Chelsea’s deal to sign Mykhailo Mudryk from Shakhtar Donetsk would have been unlikely if Roman Abramovich was still in control at Stamford Bridge, the chief executive of the Ukrainian club said.
Sergei Palkin called the transfer “symbolic” and doubted whether his club could have negotiated with Chelsea were they still being run by Abramovich.
The Russian was forced to sell the Blues last May after being sanctioned by the UK government for his ties to president Vladimir Putin, in the aftermath of his country’s invasion of Ukraine.
Chelsea moved on Saturday evening to hijack a deal being prepared for Mudryk by rivals Arsenal, with recruitment chief Paul Winstanley and co-owner Behdad Eghbali flying to Turkey to meet officials at Shakhtar’s winter training camp.
Shakhtar had been steadfast about their asking price for Mudryk in the wake of financial losses caused by Russia’s invasion, though contrary to reports that Chelsea had outbid the Gunners, Palkin said that both clubs offered the same financial package, with the Blues pledging “more achievable” bonuses.
“It’s symbolic, this deal,” Palkin told TalkSport. “And I can tell you more. If this club was run by Roman Abramovich, I’m not sure that we could even negotiate and close this deal.
“From my point of view, (the reason) why everybody started to talk about Arsenal (was) because Arsenal contacted the player one and a half, two months ago. Even before contacting us. (Oleksandr) Zinchenko called him, the sporting director called him, almost every day. They contacted the agent of the player. After they came to us, we started to negotiate the deal.
“Chelsea called me at the end of December and asked me, can we contact the player. I said ‘OK’, and I connected them. They started to talk with each other at the beginning of January. But before that we had had a lot of contact with Chelsea about this deal. The clubs proposed the same money; 70 million euros (£62m) for the fixed part and 30 million euros (£26m) in bonuses.”
Palkin also confirmed that Chelsea will face Shakhtar in a friendly in London in the next six months with proceeds going towards helping Ukraine’s humanitarian effort.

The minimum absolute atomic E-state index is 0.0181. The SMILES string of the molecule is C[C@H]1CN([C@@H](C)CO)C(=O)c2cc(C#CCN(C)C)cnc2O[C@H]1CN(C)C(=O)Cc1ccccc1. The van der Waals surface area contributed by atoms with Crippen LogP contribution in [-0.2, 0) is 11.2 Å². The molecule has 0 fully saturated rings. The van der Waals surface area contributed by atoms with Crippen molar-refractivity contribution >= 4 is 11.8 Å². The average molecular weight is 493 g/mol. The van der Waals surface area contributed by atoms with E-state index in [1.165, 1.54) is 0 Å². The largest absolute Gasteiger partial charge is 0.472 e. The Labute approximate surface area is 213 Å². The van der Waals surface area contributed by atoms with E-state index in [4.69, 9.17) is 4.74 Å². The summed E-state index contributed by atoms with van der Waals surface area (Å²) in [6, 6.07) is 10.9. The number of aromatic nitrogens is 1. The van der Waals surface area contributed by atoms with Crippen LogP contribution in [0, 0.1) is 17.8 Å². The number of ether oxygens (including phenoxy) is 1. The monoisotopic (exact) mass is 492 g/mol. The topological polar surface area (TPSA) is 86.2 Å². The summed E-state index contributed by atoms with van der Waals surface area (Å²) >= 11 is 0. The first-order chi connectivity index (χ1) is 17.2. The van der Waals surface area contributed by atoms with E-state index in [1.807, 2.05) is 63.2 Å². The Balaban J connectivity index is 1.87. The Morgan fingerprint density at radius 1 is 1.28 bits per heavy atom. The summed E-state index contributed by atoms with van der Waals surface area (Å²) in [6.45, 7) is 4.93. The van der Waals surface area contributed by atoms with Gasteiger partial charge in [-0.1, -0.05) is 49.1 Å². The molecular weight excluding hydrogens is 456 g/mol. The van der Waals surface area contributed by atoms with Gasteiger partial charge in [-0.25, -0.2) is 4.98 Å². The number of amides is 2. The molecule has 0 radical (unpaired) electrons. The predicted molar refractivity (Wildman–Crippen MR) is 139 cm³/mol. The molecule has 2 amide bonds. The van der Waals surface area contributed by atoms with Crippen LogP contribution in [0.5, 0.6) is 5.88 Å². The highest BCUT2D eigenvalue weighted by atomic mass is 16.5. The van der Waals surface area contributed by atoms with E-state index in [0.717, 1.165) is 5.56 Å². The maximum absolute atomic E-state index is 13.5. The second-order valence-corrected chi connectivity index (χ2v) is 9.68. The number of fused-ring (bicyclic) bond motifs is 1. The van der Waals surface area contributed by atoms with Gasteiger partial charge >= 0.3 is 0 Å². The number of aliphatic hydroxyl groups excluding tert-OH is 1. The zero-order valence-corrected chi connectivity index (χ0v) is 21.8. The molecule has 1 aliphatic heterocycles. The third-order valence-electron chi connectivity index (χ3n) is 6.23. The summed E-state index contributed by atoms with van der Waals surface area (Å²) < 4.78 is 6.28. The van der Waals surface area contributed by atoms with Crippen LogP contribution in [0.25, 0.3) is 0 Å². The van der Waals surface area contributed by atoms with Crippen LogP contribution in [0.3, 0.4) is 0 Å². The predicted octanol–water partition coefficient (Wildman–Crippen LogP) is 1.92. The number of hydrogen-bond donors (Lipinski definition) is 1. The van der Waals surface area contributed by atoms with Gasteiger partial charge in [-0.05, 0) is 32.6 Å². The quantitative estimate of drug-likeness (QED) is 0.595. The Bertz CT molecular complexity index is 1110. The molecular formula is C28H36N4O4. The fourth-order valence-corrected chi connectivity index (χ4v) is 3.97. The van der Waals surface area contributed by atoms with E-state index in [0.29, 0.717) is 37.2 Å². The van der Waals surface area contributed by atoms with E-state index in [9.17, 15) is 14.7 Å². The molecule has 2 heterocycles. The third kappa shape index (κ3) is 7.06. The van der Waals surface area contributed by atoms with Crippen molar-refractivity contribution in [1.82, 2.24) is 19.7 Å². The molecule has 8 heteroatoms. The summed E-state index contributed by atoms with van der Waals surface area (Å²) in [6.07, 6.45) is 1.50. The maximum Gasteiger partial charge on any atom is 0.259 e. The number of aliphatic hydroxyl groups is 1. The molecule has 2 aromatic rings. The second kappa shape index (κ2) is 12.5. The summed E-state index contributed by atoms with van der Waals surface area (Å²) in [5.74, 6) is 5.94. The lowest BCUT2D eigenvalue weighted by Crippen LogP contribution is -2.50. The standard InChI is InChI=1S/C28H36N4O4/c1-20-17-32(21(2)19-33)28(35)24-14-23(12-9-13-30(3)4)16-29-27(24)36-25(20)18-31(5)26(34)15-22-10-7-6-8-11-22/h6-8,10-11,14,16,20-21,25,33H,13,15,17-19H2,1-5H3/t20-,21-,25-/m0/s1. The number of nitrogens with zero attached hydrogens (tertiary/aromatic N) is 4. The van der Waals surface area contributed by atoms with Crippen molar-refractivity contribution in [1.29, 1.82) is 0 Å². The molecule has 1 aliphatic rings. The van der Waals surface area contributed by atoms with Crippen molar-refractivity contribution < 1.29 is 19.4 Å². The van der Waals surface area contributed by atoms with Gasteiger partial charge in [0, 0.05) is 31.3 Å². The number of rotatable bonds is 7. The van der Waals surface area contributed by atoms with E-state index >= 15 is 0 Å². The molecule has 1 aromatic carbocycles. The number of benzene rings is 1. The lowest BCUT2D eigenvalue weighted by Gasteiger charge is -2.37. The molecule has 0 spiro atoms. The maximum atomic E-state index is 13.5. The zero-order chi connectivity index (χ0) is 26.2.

The club’s owner, Rinat Akhmetov, on Monday said he hoped the teams could meet in the future at Shakhtar’s former Donbas Arena home, but with the city of Donetsk outside of Ukrainian government control the stadium has long since fallen into disuse. The security situation in the region is unlikely to improve in the near future.
Akhmetov also said he would donate more than £20m from the Mudryk deal to assisting victims of Russia’s invasion, including families of those killed defending the port city of Mariupol, but Palkin clarified that the money would come from the billionaire’s personal funds rather than the club.
Shakhtar last week lost a case in the Court of Arbitration for Sport seeking to claim back around £35m in lost transfer fees after FIFA ruled their foreign players could leave for free.
“We tried to pursue FIFA because they allow our foreign players to leave the club,” said Palkin. “About 15 players left our club. Before the war, we bought those players and we need to repay these debts. This money will go there because we lost like 40 million euros (£35m). FIFA rejected our claim so therefore this Mudryk deal will help us to pay this debt.
“Our president will send money to support defenders of Mariupol, support family who lost their father, their brother. He will donate this money, and for us that’s very important for Ukraine. It’s very important to support our families and our defenders.
“I would like to emphasise that he will donate his own money. There is no direct connection between this deal and the donation of this money.”